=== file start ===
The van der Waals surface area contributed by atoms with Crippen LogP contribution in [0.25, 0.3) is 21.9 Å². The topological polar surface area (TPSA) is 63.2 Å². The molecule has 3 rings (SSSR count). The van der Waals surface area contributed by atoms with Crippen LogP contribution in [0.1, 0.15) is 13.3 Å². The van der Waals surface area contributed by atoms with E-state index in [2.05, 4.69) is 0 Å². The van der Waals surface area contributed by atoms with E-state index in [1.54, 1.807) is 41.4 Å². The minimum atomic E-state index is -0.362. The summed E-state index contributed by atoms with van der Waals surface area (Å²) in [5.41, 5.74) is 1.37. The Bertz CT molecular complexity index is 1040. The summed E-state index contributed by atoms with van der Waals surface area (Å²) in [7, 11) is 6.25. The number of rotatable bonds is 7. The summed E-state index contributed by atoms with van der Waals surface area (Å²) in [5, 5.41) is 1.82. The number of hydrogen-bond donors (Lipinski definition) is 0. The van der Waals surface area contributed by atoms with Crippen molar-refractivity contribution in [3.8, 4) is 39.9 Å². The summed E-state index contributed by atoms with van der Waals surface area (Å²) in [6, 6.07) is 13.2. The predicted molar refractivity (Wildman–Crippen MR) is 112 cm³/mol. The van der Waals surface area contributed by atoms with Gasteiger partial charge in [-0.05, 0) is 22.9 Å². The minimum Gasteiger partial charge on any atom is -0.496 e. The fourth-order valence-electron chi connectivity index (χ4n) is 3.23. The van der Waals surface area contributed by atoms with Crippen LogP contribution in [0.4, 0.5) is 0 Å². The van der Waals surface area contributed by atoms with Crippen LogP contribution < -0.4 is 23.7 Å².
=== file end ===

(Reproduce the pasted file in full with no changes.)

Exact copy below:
The van der Waals surface area contributed by atoms with Crippen LogP contribution in [0.25, 0.3) is 21.9 Å². The topological polar surface area (TPSA) is 63.2 Å². The molecule has 3 rings (SSSR count). The van der Waals surface area contributed by atoms with Crippen LogP contribution in [0.1, 0.15) is 13.3 Å². The van der Waals surface area contributed by atoms with E-state index in [2.05, 4.69) is 0 Å². The van der Waals surface area contributed by atoms with E-state index in [1.54, 1.807) is 41.4 Å². The minimum atomic E-state index is -0.362. The summed E-state index contributed by atoms with van der Waals surface area (Å²) in [5.41, 5.74) is 1.37. The Bertz CT molecular complexity index is 1040. The summed E-state index contributed by atoms with van der Waals surface area (Å²) in [7, 11) is 6.25. The number of rotatable bonds is 7. The summed E-state index contributed by atoms with van der Waals surface area (Å²) in [5, 5.41) is 1.82. The number of hydrogen-bond donors (Lipinski definition) is 0. The van der Waals surface area contributed by atoms with Crippen molar-refractivity contribution in [3.8, 4) is 39.9 Å². The summed E-state index contributed by atoms with van der Waals surface area (Å²) in [6, 6.07) is 13.2. The predicted molar refractivity (Wildman–Crippen MR) is 112 cm³/mol. The van der Waals surface area contributed by atoms with Gasteiger partial charge in [-0.05, 0) is 22.9 Å². The minimum Gasteiger partial charge on any atom is -0.496 e. The fourth-order valence-electron chi connectivity index (χ4n) is 3.23. The van der Waals surface area contributed by atoms with Crippen LogP contribution in [0.4, 0.5) is 0 Å². The van der Waals surface area contributed by atoms with Crippen LogP contribution < -0.4 is 23.7 Å².